Chancellor Angela Merkel had announced last Friday that the law dating back to the 19th Century would be abolished by 2018 – and that satirist Jan Böhmermann could face prosecution under the law in the meantime.
It's not certain that Böhmermann will have a day in court, as prosecutors must first decide whether there is a case to answer for the “smear poem” he read out against Recep Tayyip Erdogan on public television.
But the Social Democratic Party (SPD) – the junior coalition partner to Merkel's Christian Democratic Union (CDU) – were unhappy with the Chancellor's decision.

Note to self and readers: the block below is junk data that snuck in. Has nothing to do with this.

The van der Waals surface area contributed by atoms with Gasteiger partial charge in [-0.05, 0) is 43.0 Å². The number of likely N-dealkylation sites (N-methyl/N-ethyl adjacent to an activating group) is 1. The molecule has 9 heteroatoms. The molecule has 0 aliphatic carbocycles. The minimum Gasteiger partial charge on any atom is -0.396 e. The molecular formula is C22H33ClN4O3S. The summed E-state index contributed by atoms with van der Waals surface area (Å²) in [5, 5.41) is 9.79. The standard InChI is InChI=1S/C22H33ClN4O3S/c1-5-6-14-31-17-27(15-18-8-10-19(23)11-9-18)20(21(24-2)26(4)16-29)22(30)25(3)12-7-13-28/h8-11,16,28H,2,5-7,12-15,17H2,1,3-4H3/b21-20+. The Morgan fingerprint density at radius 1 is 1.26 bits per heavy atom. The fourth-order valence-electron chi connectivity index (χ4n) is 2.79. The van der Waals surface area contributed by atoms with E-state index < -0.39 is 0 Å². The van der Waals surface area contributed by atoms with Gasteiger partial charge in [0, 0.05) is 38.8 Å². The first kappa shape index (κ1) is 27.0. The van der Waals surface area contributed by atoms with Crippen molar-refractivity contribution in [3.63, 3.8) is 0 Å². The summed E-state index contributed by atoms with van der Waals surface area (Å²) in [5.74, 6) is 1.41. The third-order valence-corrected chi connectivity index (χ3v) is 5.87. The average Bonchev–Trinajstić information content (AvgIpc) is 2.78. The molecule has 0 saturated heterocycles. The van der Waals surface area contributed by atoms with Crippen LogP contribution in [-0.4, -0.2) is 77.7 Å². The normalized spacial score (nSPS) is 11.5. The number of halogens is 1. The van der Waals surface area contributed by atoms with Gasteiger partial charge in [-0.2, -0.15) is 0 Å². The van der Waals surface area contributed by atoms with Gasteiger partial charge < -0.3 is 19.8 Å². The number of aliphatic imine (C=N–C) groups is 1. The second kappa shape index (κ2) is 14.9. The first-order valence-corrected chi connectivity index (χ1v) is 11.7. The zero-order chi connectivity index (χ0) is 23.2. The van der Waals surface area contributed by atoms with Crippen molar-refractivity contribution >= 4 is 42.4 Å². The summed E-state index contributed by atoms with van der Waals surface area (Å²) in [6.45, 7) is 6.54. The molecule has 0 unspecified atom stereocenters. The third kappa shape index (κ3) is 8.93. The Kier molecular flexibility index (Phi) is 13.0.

Many political commentators and two-thirds of the public were also against Merkel's choice to allow the prosecution to go ahead.
SPD and Green party politicians in North Rhine-Westphalia and Hamburg had already announced on Wednesday that they would bring legal action to try and abolish the law sooner and block Böhmermann's prosecution.